Sunak was well positioned to seek the job of prime minister after Johnson — who had been battered by a series of embarrassing scandals — announced that he would leave office Sept. 5.
As Sunak survived round after round of votes by his party’s lawmakers to whittle down the field of potential successors, the country
reacted to his candidacy with a mix of celebration and consternation.
“It is another proud moment in the history of the Conservative Party,” said Nayaz Qazi, the London-based director of Conservative Friends of India. “The leadership campaign has shown how rich the diversity of the Conservative Party is and how it reflects modern Britain.”
Haroon Iqbal, a 50-year-old immigrant from India who moved to Nottingham in the 1970s, said Sunak “is not like me or the people I know.”
“He’s rich. I don’t know if he has ever worked a normal job, and his ideas are far too conservative for me,” Iqbal said last week while visiting London’s Brick Lane, a street known for its Indian, Pakistani and Bangladeshi eateries. “But of course it is nice to see another Indian having big success and being at the top.”
In India, glowing coverage of Sunak and his campaign has been a fixture in the press. Much of the interest stems from his close ties to Indian elites through his wife and his frank discussion of his religion while on the campaign trail.
“It is the Gita that has given me strength,” he said during a recent campaign visit to a Hindu temple in London that was covered by the Times of India — a reference to the Bhagavad Gita, a well-known sacred text.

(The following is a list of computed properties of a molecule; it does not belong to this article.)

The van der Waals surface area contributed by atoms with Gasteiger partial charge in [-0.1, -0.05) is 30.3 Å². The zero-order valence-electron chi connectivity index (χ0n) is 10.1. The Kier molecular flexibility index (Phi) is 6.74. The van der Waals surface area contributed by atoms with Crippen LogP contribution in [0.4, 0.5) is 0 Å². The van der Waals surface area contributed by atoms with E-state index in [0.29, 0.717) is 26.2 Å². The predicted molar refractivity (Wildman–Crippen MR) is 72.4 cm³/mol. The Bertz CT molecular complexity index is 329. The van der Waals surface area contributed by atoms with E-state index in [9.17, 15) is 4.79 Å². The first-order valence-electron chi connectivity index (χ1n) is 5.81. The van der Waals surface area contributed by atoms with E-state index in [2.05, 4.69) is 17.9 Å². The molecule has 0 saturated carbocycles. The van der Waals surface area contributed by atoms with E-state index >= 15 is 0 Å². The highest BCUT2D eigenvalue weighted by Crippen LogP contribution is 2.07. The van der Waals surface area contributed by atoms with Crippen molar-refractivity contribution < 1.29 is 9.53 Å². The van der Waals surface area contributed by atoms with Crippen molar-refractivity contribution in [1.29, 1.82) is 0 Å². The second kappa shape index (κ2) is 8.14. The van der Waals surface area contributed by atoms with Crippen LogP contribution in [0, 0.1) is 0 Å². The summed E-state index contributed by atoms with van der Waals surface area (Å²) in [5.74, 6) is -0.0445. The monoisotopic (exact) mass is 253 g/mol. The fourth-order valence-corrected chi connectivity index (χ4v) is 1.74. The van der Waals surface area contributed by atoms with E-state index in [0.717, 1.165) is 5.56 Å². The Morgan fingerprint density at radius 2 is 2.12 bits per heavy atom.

His Indian fandom will likely do little to help Sunak in the race against Truss.
She is widely seen as having a more appealing pitch to voters on the economy, which, amid inflation and rising energy costs, is one of the public’s biggest concerns.
Both candidates have promised to slash taxes. But 47-year-old Truss — who also went to Oxford and has been a prominent leader in the party — has more experience in government, having joined Parliament in 2010.
She has served as justice secretary, chief secretary to the head of the Treasury and international trade secretary. As foreign secretary, she has used her pulpit to make pronouncements calling out Russia’s war on Ukraine and to announce major sanctions against Russian businesses and nationals.
“The economy pledges are on her side in terms of the leadership contest,” said Tom Quinn, a government professor at the University of Essex.
Also working to Truss’ advantage is the selection process, in which a relatively small group of party members — about 160,000 — vote online and by mail.
“This is an older and whiter group than the general population that votes Conservative,” said Paul Whiteley, a professor at the University of Essex who studies electoral behavior and public opinion. “They are also not all rich. Many have a resentment of the rich, which gives Truss an advantage compared to Sunak, who is seen as part of the ultra-wealthy.”
Critics have assailed Sunak as a “globalist” and point out that he held a U.S. green card until last year.
It doesn’t help that he owns properties in London, North Yorkshire and Santa Monica.
In a video from his college days that recently went viral, Sunak acknowledges having “no working-class friends.”
In another widely circulated image, he appears perplexed at how to pay for a fill-up at a gas station.
Columnists have railed against him for donning a bespoke suit that cost more than $4,000 and suede Prada loafers retailing for nearly $600.
At a debate last month, Sunak rebuffed such critiques, saying, “I think people judge people by their character rather than their bank account.”